Joren Verspeurt


Making your AI projects GDPR-compliant: how to get started

Disclaimer: the author is not a lawyer. This article does not constitute legal advice.

Why should you think about GDPR?

As an AI agency, we do projects for clients in many different sectors. In these projects, we handle all kinds of data, including personal data. As a result, that means that we have to comply with the European General Data Protection Regulation, commonly known as GDPR. Is it possible to cut through the fog of uncertainty and doubt around GDPR and inspire trust in modern AI solutions at the same time? We think it is!

There are many ways in which compliance is integrated into our ways of working and company culture, including regular education and training, procedures to be followed before, during, and after a project, etcetera. While developing these processes and interacting with clients who come to us for personal data AI projects, we’ve noticed that some aspects of the GDPR and specifically the way it interacts with modern machine learning practices aren’t always as clear as they could be.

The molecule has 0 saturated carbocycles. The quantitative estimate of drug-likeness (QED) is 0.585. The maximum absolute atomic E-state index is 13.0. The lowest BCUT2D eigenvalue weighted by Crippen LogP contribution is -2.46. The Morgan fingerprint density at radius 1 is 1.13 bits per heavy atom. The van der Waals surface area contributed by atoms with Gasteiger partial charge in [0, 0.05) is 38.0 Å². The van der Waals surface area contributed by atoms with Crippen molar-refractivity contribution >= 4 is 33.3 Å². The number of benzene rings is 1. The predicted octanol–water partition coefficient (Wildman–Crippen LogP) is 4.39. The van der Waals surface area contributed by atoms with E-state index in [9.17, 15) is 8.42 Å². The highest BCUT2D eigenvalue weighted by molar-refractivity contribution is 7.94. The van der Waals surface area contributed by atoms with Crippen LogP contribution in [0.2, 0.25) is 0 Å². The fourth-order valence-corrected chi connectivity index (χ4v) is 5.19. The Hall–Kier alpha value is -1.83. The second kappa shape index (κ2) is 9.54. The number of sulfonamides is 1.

What you’ll learn here

There are many resources available about the GDPR in general, but not that many about how it applies to AI projects specifically. This is why we’re contributing to this by releasing a series of blog articles about the GDPR and AI.

In this article, we’re going to introduce you to the core principles of the GDPR and how they apply to AI projects. This way, you’ll be better equipped to think about personal data issues when you encounter them during a personal data AI project.

In future articles, we’re going to continue by telling you about purposes and bases, special categories of data and how to treat them, and how to integrate ways of letting data subjects exercise their rights into an Agile AI project.

Your GDPR basics: 7 principles

At an abstract level there are 7 core principles behind the legislation, as laid out in Article 5 of the GDPR:

1) Lawfulness, fairness, and transparency